RETAILERS are banking on thousands of people pouring into their shops on Black Friday, but some people will be staying well away from the shops.
Buy Nothing Day was set up twenty-five years ago as an alternative to the frenzied day of shopping and spending, and encourages people to make a stand against consumerism by not spending a penny – here we explain more.
When is Buy Nothing Day 2021?
In 2021, Buy Nothing Day will be held on Friday, November 26.
It falls on the same day as Black Friday every year.
What is Buy Nothing Day?
According to organisers, BND, Buy Nothing Day is “where you challenge yourself, your family and friends to switch off from shopping and tune into life.
“The rules are simple, for 24 hours you will detox from buying stuff – anyone can take part provided they spend a day without spending!
“Instead of shopping, people around the world will take part in a 24 hour moratorium on consuming, either as a personal experiment or public statement.”
What are the origins of Buy Nothing Day?
Buy Nothing Day was started in Canada in September 1992 “as a day for society to examine the issue of over-consumption” and the affects of human greed on the environment.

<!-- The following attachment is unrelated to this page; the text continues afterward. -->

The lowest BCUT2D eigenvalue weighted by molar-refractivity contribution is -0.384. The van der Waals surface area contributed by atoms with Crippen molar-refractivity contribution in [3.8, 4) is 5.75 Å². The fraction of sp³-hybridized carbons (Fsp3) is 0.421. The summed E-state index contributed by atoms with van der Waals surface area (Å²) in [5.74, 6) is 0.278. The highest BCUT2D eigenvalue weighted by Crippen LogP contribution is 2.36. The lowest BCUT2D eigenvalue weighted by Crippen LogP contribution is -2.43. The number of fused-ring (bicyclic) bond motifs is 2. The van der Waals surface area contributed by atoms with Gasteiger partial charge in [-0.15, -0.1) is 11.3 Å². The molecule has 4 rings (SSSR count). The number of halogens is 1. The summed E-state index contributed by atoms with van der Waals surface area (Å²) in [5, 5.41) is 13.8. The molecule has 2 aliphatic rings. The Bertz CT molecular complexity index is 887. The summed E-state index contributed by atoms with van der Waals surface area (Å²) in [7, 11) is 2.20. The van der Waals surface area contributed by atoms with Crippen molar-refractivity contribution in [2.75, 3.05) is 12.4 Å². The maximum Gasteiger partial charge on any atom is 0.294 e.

In 1997 it was moved to the Friday after Thanksgiving in response to the “anarchy that ensues on Black Friday has now become an absurd dystopian phenomenon.”
It also inspired it’s sister movement ‘Buy Nothing Christmas.’
The mandate from the event organisers as is as follows:
“The big retailers use the event to spin out highly competitive one day offers, which often creates a rabid free for all.
“Black Friday is creating a brand of shoppers who will trample and fight each other to get their hands on next year’s landfill.
“Black Friday sucks the life out of small businesses, who cannot compete against this ruthless price cutting.
“If you really need to shop on Buy Nothing Day, ignore the big retailers with their aisles of organised landfill and make commitment to support local independent shops and businesses.”
Since 2000, buy nothing campaigns have sprung up in countries such as the USA, the UK, Germany, New Zealand, Japan, the Netherlands and France – prompting various gatherings and forms of protest to draw attention to overconsumption.
The most eye catching have included:
Credit card cut-up – which sees participants stand in a shopping centres and destroy their credit cards with scissors.
Zombie walk – which sees “zombies” wander around shops with a blank stare.
Whirl-Mart – which sees participants silently steer their shopping carts around stores in a long conga line without putting anything in the carts or making any purchases.
Other popular methods include public protests, free street parties and sit-ins.